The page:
One of the first joint commissioners of the London Metropolitan Police, Sir Richard Mayne was also the youngest ever commissioner, and – with a stint of some 39 years, between 1829 and 1868 – the longest serving commissioner in the service’s history.

Mayne was born in Dublin, Ireland, on 27th November, 1796, as the son of Judge Edward Mayne of the Queen’s Bench in Dublin. He studied at Trinity College, graduating in 1818 with an arts degree and then at Trinity College in Cambridge, graduating with a Master of Arts in 1821.

He was called to the Bar at Lincoln’s Inn in February, 1822, and commenced practice as a barrister in England’s north where he would spend the next seven years.

In 1829, he was selected by Home Secretary Sir Robert Peel – without interview – after applying to serve as one of the two new commissioners of the Metropolitan Police. Just 33-years-old, he was officially known as the “Second Joint Commissioner” with Colonel Charles Rowan his senior colleague.

The pair – with his military background, Rowan brought his organisational and leadership skills to the job; Mayne his legal expertise – took up their posts on 7th July, 1829, and from their offices in 4 Whitehall Place (the back entrance was in Scotland Yard) set about creating the new police force.

The first constables of the new force were sworn in at the Foundling Hospital on 16th September and commenced their work patrolling the streets of the capital on 29th of that month.

Supported by his new income of £800 a year, Mayne married Georgina Marianne Catherine in 1831. The couple’s children would include Richard Charles Mayne who became a Royal Navy vice admiral.

In 1850, when Rowan retired, Mayne became the First Commissioner with Captain William Hay appointed the Second Commissioner.

In 1851, Mayne took personal charge of policing at the Great Exhibition and, despite Hay’s protests that he should have done that job given his military background, so successful was Mayne’s efforts that he was made a Knight Commander of the Bath (he had been made a Companion of the Bath in 1848 at the same time Rowan had been made a Knight Commander of the Bath – it had been suggested by some at the time that Mayne should have received the same honour as Rowan but it’s worth noting the latter had been a Companion of the Bath for his military services since 1815).

When Hay died in 1855, an Act of Parliament was passed changing the force’s structure so that it was to be headed by a single commissioner with two assistant commissioners. Mayne would serve in the role of sole commissioner for the next 13 years.

His period as sole commissioner was not a particularly happy one – the force’s handling of the Hyde Park riot of June, 1866, and the force’s mishandling of the Clerkenwell bombing in December, 1867 were two events which led Mayne to offer his resignation (which wasn’t accepted).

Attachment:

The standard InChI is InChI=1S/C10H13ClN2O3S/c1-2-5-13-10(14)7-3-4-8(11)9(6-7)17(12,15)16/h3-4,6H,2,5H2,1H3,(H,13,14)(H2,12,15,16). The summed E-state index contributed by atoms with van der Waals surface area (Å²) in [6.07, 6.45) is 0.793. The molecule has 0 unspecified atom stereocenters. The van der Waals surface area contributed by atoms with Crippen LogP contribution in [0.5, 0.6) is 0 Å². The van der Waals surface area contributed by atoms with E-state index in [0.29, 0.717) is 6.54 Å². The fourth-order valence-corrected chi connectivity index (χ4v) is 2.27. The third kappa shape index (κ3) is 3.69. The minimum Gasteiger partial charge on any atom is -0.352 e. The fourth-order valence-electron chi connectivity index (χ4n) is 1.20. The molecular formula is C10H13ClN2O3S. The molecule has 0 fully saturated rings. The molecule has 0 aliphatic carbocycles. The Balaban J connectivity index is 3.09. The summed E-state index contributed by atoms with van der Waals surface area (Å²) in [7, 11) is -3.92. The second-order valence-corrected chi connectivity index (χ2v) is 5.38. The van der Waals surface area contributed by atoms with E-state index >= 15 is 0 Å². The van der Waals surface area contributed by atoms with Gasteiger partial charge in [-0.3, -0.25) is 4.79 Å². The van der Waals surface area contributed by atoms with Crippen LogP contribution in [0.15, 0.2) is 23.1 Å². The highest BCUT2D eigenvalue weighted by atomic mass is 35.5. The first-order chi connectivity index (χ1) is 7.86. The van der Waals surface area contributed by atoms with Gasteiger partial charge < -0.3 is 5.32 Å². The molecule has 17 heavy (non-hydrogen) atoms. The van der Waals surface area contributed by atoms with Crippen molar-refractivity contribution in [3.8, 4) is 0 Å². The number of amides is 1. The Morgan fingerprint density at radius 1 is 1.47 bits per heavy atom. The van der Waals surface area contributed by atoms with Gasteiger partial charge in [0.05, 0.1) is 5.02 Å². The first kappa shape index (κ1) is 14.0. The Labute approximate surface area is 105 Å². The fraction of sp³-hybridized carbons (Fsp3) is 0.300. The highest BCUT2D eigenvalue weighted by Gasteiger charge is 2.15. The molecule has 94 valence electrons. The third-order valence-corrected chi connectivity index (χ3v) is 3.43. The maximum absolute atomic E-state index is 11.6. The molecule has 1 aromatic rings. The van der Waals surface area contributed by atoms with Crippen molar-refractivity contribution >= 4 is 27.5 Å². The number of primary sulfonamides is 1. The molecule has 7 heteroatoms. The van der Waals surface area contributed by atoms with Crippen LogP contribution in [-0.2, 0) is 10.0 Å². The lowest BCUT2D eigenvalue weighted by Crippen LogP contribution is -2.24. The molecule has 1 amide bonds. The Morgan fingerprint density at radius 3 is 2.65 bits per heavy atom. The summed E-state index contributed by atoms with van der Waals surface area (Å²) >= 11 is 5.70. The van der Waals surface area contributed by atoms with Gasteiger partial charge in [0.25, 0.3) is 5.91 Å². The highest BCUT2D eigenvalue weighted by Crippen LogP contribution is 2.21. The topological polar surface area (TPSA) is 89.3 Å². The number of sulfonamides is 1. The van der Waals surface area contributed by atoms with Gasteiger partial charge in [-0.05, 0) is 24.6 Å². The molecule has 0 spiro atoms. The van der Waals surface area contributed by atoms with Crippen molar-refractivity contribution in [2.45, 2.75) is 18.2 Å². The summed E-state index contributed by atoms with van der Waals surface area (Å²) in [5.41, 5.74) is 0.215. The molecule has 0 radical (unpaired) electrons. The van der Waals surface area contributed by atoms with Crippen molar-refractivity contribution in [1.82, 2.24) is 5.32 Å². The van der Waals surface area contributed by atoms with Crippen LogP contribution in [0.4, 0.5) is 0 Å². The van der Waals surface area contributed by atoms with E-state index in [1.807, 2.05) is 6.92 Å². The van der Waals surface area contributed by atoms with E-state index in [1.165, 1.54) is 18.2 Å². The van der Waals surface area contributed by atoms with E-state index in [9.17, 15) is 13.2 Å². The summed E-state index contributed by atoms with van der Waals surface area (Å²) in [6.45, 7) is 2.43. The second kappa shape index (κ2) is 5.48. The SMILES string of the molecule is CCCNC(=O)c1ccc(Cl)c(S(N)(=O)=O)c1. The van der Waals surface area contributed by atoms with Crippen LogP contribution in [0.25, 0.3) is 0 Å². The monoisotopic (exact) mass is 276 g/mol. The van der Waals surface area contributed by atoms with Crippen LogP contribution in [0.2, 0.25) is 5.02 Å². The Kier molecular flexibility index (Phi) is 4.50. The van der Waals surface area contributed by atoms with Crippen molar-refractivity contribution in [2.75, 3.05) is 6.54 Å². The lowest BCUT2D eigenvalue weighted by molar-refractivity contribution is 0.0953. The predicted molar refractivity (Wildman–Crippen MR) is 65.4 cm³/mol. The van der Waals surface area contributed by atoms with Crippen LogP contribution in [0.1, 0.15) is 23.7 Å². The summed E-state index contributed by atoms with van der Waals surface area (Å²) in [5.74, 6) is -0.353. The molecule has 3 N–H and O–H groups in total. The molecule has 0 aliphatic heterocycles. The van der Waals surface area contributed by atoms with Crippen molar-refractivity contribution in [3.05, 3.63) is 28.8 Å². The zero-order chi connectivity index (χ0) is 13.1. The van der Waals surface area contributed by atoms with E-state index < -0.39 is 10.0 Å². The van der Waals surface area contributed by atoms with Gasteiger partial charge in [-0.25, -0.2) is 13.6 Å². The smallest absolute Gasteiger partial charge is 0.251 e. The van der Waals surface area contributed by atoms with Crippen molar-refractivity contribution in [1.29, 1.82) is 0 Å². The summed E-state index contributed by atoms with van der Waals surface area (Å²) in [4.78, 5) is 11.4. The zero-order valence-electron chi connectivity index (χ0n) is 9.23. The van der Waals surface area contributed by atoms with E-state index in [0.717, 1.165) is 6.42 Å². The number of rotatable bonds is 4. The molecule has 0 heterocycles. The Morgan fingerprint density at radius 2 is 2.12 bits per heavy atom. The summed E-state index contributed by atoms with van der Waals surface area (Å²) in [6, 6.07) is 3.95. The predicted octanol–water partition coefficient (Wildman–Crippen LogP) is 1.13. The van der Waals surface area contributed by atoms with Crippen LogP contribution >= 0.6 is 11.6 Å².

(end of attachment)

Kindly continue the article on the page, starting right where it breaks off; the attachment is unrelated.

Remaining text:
Mayne died while still in office at his home in Chester Square in Belgravia on Boxing Day, 1868, as the head of a force which had grown to almost 8,000 officers and policed a huge area.

Mayne, who was survived by his wife, was buried at Kensal Green Cemetery. A monument to him was unveiled there on 25th January, 1871.

Mayne’s legacy – his work in the formation of the Metropolitan Police – can still be felt in the capital today as well as in other police forces, not only in the UK but around the world.

PICTURE: Portrait of Richard Mayne in an illustration from an 1869 edition of The Illustrated London News. (Via Wikipedia).

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The world’s most famous detective, Sherlock Holmes is one of London’s most widely known characters.

While Holmes’ early life is something of a mystery, it is known that he lived at his most famous address, 221B Baker Street, from 1881 until his retirement in the early 1900s (when he moved to Sussex and took up beekeeping). It was from there that he lived and worked along with his colleague, Dr John H. Watson (Dr Watson lived with Holmes at the address both prior to his marriage and following his wife’s death).

Baker Street is these days home to the Sherlock Holmes Museum where the rooms have been reconstructed as they would have been in Holmes’ day – including his famous study where you can sit in his chair by the fire – and filled with artefacts from his many cases (there is however some confusion over the address as the current location of 221B Baker Street is located in what was, prior to the 1930s, known as Upper Baker Street).

Nearby – just out the front of the Baker Street tube station – stands a statue of Holmes, commissioned by the Sherlock Holmes Society in 1999 and sculpted by John Doubleday (see picture).

Holmes has numerous associations with locations and buildings in London and while there’s far too many to mention here, there are a couple of addresses worth noting. Among them is:

• the Criterion Restaurant at 224 Piccadilly, site of Holmes’ and Watson’s first meeting on New Year’s Day, 1881 (there’s a commemorative wall plaque inside);

• the former site of Scotland Yard, headquarters of the metropolitan police, in the Westminster street now called Great Scotland Yard;

• the Sherlock Holmes pub, just off Northumberland Avenue near Craven Avenue – formerly known as the Northumberland Arms, it featured in the book The Hound of the Baskervilles and now contains a large collection of Sherlock Holmes memorabilia;

• the historic restaurant Simpson’s-in-the-Strand at 100 Strand, where Holmes and Watson dined;

• and, The Royal Opera House in Covent Garden – one of Holmes’ favorite ways to pass the time.

Holmes’ contribution to the art of detection has rippled across the globe and following the first recounting of his exploits in the 1887 book A Study in Scarlet, his deeds have provided the inspiration for countless books, films, and TV series.